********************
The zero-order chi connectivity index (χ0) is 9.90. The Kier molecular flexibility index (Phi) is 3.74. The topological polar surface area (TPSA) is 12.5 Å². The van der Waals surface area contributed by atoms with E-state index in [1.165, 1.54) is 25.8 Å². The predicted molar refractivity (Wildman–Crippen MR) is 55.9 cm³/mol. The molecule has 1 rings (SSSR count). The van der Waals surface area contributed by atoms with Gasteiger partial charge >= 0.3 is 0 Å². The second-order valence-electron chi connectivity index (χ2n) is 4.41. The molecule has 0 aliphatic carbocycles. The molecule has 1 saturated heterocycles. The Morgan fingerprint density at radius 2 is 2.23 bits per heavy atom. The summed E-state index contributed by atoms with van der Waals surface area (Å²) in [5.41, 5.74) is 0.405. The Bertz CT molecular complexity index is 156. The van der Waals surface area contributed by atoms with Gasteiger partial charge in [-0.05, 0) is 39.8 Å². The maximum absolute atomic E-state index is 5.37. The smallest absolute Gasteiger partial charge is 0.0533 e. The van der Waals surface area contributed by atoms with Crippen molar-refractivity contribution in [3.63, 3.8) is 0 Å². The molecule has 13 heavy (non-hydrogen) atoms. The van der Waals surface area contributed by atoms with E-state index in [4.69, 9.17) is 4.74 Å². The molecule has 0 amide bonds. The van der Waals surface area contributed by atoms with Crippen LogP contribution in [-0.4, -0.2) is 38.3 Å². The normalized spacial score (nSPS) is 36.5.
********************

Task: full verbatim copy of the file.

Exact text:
The zero-order chi connectivity index (χ0) is 9.90. The Kier molecular flexibility index (Phi) is 3.74. The topological polar surface area (TPSA) is 12.5 Å². The van der Waals surface area contributed by atoms with E-state index in [1.165, 1.54) is 25.8 Å². The predicted molar refractivity (Wildman–Crippen MR) is 55.9 cm³/mol. The molecule has 1 rings (SSSR count). The van der Waals surface area contributed by atoms with Gasteiger partial charge >= 0.3 is 0 Å². The second-order valence-electron chi connectivity index (χ2n) is 4.41. The molecule has 0 aliphatic carbocycles. The molecule has 1 saturated heterocycles. The Morgan fingerprint density at radius 2 is 2.23 bits per heavy atom. The summed E-state index contributed by atoms with van der Waals surface area (Å²) in [5.41, 5.74) is 0.405. The Bertz CT molecular complexity index is 156. The van der Waals surface area contributed by atoms with Gasteiger partial charge in [-0.05, 0) is 39.8 Å². The maximum absolute atomic E-state index is 5.37. The smallest absolute Gasteiger partial charge is 0.0533 e. The van der Waals surface area contributed by atoms with Crippen molar-refractivity contribution in [3.63, 3.8) is 0 Å². The molecule has 13 heavy (non-hydrogen) atoms. The van der Waals surface area contributed by atoms with E-state index in [4.69, 9.17) is 4.74 Å². The molecule has 0 amide bonds. The van der Waals surface area contributed by atoms with Crippen LogP contribution in [-0.4, -0.2) is 38.3 Å². The normalized spacial score (nSPS) is 36.5.